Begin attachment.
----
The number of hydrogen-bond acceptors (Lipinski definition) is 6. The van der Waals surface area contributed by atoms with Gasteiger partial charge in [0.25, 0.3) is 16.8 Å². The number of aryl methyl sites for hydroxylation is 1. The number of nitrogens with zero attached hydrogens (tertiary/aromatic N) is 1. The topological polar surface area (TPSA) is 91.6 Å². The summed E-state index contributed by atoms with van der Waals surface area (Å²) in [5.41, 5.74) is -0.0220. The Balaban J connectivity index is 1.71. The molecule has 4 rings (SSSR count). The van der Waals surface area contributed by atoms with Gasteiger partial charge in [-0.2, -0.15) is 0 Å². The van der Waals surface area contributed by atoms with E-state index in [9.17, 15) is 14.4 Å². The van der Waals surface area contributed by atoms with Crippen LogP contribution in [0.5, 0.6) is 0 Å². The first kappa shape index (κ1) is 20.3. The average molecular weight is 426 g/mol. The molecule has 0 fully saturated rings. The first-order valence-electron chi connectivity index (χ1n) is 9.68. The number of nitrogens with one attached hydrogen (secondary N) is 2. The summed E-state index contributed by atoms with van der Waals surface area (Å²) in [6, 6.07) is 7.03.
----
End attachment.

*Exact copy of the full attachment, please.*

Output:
The number of hydrogen-bond acceptors (Lipinski definition) is 6. The van der Waals surface area contributed by atoms with Gasteiger partial charge in [0.25, 0.3) is 16.8 Å². The number of aryl methyl sites for hydroxylation is 1. The number of nitrogens with zero attached hydrogens (tertiary/aromatic N) is 1. The topological polar surface area (TPSA) is 91.6 Å². The summed E-state index contributed by atoms with van der Waals surface area (Å²) in [5.41, 5.74) is -0.0220. The Balaban J connectivity index is 1.71. The molecule has 4 rings (SSSR count). The van der Waals surface area contributed by atoms with Gasteiger partial charge in [-0.2, -0.15) is 0 Å². The van der Waals surface area contributed by atoms with E-state index in [9.17, 15) is 14.4 Å². The van der Waals surface area contributed by atoms with Crippen LogP contribution in [0.5, 0.6) is 0 Å². The first kappa shape index (κ1) is 20.3. The average molecular weight is 426 g/mol. The molecule has 0 fully saturated rings. The first-order valence-electron chi connectivity index (χ1n) is 9.68. The number of nitrogens with one attached hydrogen (secondary N) is 2. The summed E-state index contributed by atoms with van der Waals surface area (Å²) in [6, 6.07) is 7.03.